2. Thanks for this interesting stuff. All makes sense to me. Your last point is good - there's more to this than just a faux concern for the safety of youngsters. If there was, it would make no sense. I think it's part of the general feeling that cars = bad, so getting children involved in any way = bad too. They might actually enjoy it, and then where would we be? We must learn to hate what our masters want us to hate. That way lies peace and happiness.

    Or HaPenis, as Peter Sellers used to say.

  3. It sounds to me like the usual load of self appointed experts spouting cobblers. What worries me is that these people seem to exhibit very little evidence of real life experience - you know th sort...careers advisors who have never had any other job.

  4. Hi, I thank you for a really good article - I for one had driven similar to yourself as a young lad with realtives having farms and plenty of ground to drive on from a young age.
    I have been offering 'under-age' driving for the last 8yrs as part of my driving lessons and you are right, generally the younger a person starts to learn the easier they master the controls which does free up other thinking time for dealing with problems on the road.

    I think I would rather think outside the box than be blinkered by a standard approach that doesn’t seem to be working too well. What do we need to do to make ongoing driver training fun and worthwhile for young drivers? Maybe give them opportunities that are just a wee bit different. So much is in the head or mind, if you think something it may happen. Most instructors will have had students already who said after a test, ‘oh, I knew I was going to fail’ so basically they thought it and did it! How much are we telling young drivers all the way through school that they are at high risk of crashing …………. A lot I think, so what are they likely to do …………… yep crash !

    Are you familiar with the brown eyed, blue eyed video that is available for equal opportunities presentations? In a nutshell, if you tell someone often enough that they are terrible or not good enough for something, eventually they believe it!!!!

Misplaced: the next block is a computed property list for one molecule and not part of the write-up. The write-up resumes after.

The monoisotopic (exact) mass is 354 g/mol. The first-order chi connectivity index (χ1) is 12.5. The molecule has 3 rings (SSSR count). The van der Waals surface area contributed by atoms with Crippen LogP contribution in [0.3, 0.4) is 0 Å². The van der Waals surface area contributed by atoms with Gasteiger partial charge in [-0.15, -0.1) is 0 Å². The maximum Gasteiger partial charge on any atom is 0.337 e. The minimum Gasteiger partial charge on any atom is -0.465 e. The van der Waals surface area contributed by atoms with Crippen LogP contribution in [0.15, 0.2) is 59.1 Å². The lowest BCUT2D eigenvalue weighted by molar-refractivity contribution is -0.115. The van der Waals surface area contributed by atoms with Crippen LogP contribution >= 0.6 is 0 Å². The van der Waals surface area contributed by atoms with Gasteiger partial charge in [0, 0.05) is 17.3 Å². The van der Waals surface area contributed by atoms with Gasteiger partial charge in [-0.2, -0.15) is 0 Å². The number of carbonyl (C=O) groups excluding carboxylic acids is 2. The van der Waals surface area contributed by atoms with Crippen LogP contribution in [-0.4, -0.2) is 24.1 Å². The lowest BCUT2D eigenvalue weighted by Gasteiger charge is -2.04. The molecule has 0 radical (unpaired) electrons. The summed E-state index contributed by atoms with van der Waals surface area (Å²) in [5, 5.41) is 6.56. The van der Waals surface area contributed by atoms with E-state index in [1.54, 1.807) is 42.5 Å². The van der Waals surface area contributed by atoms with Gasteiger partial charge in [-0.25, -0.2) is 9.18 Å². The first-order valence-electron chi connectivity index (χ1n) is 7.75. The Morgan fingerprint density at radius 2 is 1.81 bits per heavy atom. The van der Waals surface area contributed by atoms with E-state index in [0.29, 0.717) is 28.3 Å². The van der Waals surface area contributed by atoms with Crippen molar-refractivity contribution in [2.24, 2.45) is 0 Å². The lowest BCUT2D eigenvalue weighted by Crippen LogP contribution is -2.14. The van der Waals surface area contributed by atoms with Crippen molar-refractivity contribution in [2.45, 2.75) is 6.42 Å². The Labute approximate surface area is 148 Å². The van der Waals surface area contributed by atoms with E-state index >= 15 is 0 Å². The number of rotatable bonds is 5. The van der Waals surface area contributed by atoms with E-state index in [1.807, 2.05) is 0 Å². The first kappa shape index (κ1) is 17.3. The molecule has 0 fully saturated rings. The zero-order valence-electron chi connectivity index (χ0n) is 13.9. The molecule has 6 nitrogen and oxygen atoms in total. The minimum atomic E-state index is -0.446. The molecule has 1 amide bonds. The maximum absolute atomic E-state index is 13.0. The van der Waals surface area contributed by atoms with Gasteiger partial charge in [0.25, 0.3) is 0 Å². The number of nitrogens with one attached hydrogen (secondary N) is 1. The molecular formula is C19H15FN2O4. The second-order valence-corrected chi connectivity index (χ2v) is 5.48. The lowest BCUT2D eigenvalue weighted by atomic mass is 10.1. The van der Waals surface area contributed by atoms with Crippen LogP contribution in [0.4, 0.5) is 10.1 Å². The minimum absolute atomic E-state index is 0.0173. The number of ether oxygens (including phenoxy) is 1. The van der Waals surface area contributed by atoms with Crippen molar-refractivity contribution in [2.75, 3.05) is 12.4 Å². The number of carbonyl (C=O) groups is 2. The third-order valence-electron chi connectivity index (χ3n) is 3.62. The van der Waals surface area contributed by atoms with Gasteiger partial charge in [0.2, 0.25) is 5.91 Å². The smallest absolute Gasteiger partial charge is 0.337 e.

I also think it is better to give young drivers the opportunity to drive sporty looking cars safely, rather than not at all. We have had sporty driving school cars of some sort from the word go in 2002 - I initially had a Punto 1.8HGT, Golf GT TDi, Golf GT Sport, Honda Civic 2.2’s, Fabia vRS’s, Mondeo ST, Octavia vRS and the VXR8’s. Let’s face it many drivers including young drivers look up to and want to drive something a bit different. How many young guys and girls want to modify their car in some way and with many young guys, that tends to be mods under the bonnet that aren’t seen.

    Where are most young or new drivers involved in ‘Killed or Serious Injury’ accidents – yep, rural roads – that’s why we also teach as a matter of course limit point analysis to learners during normal lessons and spend more time on rural roads on Pass Plus. Sorry I better get off my soap box.

    I must also add that the youngest lad we had started driving when he was 9yrs old and drove now and again for over 7yrs until he turned 17 last month. Passed his test first time within 11 days of his birthday and with only 2 faults and the examiner made comment about how excellent and smooth the drive was. He was my own son and he had 74 hours onroad before test even although he would have done it in about a third of that time but I made sure he got as much experience as possible.

    He has also just done over 1,000 miles since last Tuesday and loving every minute of it.

  5. Hi Brian, and thanks for your interesting input. I didn't expect to have my ramblings assessed by a professional, but I'm glad to see I got it mostly right! I like your website, but I hope I won't have to attend one of your intensive 'crash courses'!

    I appreciate your interest, thank you.